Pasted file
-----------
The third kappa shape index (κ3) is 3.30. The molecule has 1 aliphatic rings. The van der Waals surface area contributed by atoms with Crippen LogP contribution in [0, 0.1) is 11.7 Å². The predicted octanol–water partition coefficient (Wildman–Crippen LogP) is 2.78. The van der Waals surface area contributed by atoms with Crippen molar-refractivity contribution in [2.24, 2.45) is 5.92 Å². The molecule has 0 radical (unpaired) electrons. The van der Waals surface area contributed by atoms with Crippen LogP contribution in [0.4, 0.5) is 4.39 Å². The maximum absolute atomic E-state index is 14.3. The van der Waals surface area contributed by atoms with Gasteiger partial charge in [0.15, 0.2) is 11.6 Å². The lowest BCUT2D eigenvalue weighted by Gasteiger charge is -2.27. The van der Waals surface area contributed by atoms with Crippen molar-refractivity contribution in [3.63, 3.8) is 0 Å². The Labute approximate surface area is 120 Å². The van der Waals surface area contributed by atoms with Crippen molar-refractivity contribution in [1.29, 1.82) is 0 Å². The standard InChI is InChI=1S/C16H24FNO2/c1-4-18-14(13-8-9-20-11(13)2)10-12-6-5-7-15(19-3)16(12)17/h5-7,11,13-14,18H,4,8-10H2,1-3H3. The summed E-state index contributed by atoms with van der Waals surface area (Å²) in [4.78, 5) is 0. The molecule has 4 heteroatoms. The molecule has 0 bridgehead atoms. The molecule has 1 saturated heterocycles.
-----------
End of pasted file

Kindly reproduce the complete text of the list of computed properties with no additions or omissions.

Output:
The third kappa shape index (κ3) is 3.30. The molecule has 1 aliphatic rings. The van der Waals surface area contributed by atoms with Crippen LogP contribution in [0, 0.1) is 11.7 Å². The predicted octanol–water partition coefficient (Wildman–Crippen LogP) is 2.78. The van der Waals surface area contributed by atoms with Crippen molar-refractivity contribution in [2.24, 2.45) is 5.92 Å². The molecule has 0 radical (unpaired) electrons. The van der Waals surface area contributed by atoms with Crippen LogP contribution in [0.4, 0.5) is 4.39 Å². The maximum absolute atomic E-state index is 14.3. The van der Waals surface area contributed by atoms with Gasteiger partial charge in [0.15, 0.2) is 11.6 Å². The lowest BCUT2D eigenvalue weighted by Gasteiger charge is -2.27. The van der Waals surface area contributed by atoms with Crippen molar-refractivity contribution in [3.63, 3.8) is 0 Å². The Labute approximate surface area is 120 Å². The van der Waals surface area contributed by atoms with Crippen molar-refractivity contribution in [1.29, 1.82) is 0 Å². The standard InChI is InChI=1S/C16H24FNO2/c1-4-18-14(13-8-9-20-11(13)2)10-12-6-5-7-15(19-3)16(12)17/h5-7,11,13-14,18H,4,8-10H2,1-3H3. The summed E-state index contributed by atoms with van der Waals surface area (Å²) in [4.78, 5) is 0. The molecule has 4 heteroatoms. The molecule has 0 bridgehead atoms. The molecule has 1 saturated heterocycles.